These protesters are just spoilt brats wasting our time

HIS name was Hiroo Onoda. He was a Japanese Army intelligence officer in World War II who spent 29 years hiding out in the Philippines, refusing to surrender.

Onoda finally "surrendered'' only when the Emperor ordered his former commander to travel from Japan to the Philippines to relieve him of his duty.

For anti-Adani rebels, the Onoda reference is timely.

Extinction Rebellion - the poor misguided souls championing the Adani protests - continue to wage a jihad on Brisbane commuters, disrupting the CBD in their quest to stop the mine.

This week, they posted on Facebook that their actions needed to be "like those enacted in times of war''. They are conducting workshops on how to exact maximum disruption on law-abiding citizens.

Extinction Rebellion protesters are seen blocking early morning peak hour traffic in Brisbane. Picture: AAP Image/Dave Hunt
Extinction Rebellion protesters are seen blocking early morning peak hour traffic in Brisbane. Picture: AAP Image/Dave Hunt

But like Onoda, the anti-Adani movement are refusing to accept that the war is over. Just as atomic bombs dropped on Hiroshima and Nagasaki sealed the fate of the Japanese, Queensland's Palaszczuk Government has ended the conflict over the future of the Adani coal mine. After the federal election drubbing for the Labor Party, the Palaszczuk Government quickly sorted out the environmental obstacles it had put in Adani's way before the May 18 poll.

Miraculously, the plan to preserve the black-throated finch was approved.

So too was the drama centred around groundwater management.

Despite Deputy Premier Jackie Trad's assertions that coal mining was on the way out and workers should start to re-skill, her government embraced the Adani project, with the white-hot blowtorch of electoral disaster a prescient reminder of people power.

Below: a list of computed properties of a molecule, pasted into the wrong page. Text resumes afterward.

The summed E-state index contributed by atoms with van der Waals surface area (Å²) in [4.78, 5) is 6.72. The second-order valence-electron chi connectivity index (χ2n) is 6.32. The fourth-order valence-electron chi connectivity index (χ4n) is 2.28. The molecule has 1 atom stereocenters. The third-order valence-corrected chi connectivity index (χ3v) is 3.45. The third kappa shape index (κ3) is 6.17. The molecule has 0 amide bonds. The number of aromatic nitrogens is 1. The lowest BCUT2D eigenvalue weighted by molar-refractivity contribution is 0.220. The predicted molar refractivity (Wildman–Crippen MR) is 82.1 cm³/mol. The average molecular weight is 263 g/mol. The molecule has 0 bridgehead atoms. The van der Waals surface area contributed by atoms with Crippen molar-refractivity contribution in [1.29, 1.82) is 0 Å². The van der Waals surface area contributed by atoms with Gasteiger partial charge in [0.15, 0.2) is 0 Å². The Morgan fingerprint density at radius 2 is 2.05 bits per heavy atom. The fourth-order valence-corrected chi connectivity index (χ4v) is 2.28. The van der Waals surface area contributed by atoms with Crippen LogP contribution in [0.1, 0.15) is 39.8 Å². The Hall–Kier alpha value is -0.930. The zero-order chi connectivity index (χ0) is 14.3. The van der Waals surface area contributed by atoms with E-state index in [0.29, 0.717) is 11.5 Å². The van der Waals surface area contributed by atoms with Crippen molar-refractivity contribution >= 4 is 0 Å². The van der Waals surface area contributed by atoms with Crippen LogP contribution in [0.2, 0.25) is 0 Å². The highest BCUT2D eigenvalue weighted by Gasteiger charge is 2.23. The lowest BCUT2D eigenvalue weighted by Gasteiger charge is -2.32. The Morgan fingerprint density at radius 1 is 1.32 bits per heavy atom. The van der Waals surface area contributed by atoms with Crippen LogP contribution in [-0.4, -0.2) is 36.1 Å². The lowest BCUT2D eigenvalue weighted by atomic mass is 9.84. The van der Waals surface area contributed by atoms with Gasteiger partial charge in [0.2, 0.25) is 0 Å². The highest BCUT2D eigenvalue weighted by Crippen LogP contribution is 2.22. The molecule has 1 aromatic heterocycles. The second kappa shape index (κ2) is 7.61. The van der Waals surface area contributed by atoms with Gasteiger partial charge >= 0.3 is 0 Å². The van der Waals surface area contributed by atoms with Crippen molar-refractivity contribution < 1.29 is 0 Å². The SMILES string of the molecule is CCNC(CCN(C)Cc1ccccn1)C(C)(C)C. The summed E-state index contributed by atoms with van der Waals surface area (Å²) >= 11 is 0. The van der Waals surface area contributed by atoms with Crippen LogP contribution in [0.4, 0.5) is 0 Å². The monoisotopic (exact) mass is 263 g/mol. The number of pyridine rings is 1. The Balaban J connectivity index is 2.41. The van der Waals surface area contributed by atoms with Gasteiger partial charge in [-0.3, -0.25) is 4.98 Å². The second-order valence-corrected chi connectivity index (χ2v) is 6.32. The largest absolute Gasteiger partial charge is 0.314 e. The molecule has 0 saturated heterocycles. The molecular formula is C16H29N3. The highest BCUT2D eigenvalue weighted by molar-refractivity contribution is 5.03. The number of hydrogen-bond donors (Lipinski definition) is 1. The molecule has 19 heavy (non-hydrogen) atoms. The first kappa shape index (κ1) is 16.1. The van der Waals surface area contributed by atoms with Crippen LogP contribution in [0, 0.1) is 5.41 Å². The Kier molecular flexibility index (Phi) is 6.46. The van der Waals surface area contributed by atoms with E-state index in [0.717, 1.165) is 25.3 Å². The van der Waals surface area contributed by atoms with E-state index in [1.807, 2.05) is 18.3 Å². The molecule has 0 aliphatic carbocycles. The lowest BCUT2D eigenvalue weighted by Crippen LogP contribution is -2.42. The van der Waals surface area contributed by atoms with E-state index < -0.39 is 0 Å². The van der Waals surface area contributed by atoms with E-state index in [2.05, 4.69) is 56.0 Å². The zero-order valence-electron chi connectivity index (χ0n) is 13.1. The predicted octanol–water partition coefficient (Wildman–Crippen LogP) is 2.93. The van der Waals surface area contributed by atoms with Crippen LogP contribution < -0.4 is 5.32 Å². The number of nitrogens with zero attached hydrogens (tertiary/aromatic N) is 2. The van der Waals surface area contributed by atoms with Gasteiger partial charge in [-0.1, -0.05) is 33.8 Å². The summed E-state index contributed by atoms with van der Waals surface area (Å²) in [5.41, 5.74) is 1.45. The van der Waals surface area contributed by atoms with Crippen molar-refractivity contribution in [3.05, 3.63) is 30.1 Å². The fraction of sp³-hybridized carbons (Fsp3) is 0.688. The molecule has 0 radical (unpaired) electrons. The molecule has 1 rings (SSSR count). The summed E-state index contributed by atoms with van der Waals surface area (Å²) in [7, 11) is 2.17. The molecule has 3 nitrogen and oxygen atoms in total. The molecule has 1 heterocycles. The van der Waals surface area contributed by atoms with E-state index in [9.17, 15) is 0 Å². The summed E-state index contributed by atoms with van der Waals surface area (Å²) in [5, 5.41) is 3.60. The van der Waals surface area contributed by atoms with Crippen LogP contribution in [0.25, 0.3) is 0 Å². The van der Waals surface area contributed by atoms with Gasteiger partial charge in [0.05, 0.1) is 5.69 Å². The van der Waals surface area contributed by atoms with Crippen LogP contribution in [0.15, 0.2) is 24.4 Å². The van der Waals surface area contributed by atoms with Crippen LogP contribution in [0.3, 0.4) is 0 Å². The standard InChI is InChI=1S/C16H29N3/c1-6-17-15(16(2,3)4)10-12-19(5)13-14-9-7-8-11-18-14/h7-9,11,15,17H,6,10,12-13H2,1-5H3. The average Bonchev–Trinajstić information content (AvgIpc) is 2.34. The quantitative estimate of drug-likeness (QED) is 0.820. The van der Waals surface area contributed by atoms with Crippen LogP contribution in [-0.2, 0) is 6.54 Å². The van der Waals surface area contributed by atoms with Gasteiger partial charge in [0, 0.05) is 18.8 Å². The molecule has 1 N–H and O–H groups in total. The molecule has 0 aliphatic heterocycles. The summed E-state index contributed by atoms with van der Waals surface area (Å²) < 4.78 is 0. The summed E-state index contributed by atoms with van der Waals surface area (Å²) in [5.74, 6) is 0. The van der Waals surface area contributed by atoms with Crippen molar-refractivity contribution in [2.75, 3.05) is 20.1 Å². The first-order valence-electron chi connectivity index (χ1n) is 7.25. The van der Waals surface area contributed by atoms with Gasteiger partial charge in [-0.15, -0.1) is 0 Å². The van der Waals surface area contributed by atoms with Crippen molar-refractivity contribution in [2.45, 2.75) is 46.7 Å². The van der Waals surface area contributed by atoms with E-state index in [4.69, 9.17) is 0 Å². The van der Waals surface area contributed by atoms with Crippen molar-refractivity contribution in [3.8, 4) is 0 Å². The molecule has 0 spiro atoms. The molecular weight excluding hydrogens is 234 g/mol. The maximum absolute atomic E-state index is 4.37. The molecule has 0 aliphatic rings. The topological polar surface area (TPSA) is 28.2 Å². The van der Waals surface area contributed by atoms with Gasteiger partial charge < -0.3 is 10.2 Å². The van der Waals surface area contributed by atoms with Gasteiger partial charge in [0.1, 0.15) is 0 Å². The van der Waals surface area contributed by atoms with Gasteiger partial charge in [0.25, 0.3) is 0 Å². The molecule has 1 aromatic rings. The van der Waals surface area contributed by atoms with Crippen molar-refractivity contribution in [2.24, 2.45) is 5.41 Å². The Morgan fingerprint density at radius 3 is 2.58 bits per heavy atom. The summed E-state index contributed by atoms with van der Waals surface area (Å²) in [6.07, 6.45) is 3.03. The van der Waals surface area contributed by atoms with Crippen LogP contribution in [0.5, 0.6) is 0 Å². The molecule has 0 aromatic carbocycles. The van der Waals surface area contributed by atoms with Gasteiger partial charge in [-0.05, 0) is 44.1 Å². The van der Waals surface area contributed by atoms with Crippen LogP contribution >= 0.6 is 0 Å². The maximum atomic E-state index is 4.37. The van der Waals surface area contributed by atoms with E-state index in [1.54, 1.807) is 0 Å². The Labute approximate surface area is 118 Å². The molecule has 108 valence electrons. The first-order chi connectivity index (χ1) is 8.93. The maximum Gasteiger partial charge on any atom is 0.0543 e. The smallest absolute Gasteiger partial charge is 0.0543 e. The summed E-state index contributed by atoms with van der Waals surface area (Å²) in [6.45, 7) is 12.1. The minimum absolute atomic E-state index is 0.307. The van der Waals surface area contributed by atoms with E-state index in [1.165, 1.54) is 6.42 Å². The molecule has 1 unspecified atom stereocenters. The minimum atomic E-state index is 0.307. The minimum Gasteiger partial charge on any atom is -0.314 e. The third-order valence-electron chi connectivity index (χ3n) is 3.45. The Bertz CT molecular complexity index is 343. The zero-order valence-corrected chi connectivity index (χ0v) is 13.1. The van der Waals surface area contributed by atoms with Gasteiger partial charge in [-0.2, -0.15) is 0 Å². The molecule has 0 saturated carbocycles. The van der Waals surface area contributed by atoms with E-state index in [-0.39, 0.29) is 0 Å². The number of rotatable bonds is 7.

A man who identified as a surgeon (left) is seen stuck in a traffic jam as Extinction Rebellion protesters block early morning peak hour traffic in Brisbane. Picture: AAP Image/Dave Hunt
A man who identified as a surgeon (left) is seen stuck in a traffic jam as Extinction Rebellion protesters block early morning peak hour traffic in Brisbane. Picture: AAP Image/Dave Hunt

Which brings us back to protesters, those who once again disrupted traffic, marching through the streets of Brisbane during Thursday morning peak-hour traffic.

The protests are now becoming common.

Friday's planned disruption will be the fourth in three weeks, and police seem powerless, or unwilling, to stop them. Eco-warrior chiefs have even taken the extraordinary step of publishing the mobile phone numbers of company senior executives who are working with Adani.

They are urging followers to ring or text the CEOs to let them know of their disapproval of their actions. What arrogance. What a hide.

Let's be clear about these protesters. They are a disgrace. Their selfish, conceited, misguided actions are a poor reflection on not only themselves, but their families.

Their mums and dads should be ashamed. My criticism is not about their right to protest. I couldn't care less how they spent their valuable time on this planet.

Activist Eric Herbert protests outside Brisbane’s courts. Picture: Mark Cranitch/News Corp Australia
Activist Eric Herbert protests outside Brisbane’s courts. Picture: Mark Cranitch/News Corp Australia

My beef is with their tactics. Stay in your own lane. Let others in this city go about their business without having to cop disruptive crap from spoiled little brats, who won't or can't accept the umpire's decision.

Go get a job. Play a sport. Do something with your life. Contribute. And for goodness' sake, can the judiciary please get fair dinkum with these twerps and start throwing them into jail, rather than giving them slaps on the wrist?

Why isn't the judiciary recording convictions? It would stop these loonies from travelling overseas giving Australians a bad name. It might make them think twice about playing politics with people's lives.

Japanese soldier straggler Hiroo Onoda hid for 29 years after World War II in the Philippines waiting for Japan to win the war. Picture: AP
Japanese soldier straggler Hiroo Onoda hid for 29 years after World War II in the Philippines waiting for Japan to win the war. Picture: AP

I hope a magistrate or judge got caught in a traffic jam yesterday and missed the start of court. Maybe only then will they start imposing sentences that reflect community expectations on these losers.

Hiroo Onoda spent 29 years in denial, wasting a good chunk of his life because he was brainwashed into believing that the Japanese would rule the world.

To those inconvenienced by these protests, feel free to let the marchers know the Adani war is over. It's time for them to come down from the jungle and put the white flag up.

Peter Gleeson is a columnist with The Sunday Mail and The Courier-Mail and a Sky News presenter.



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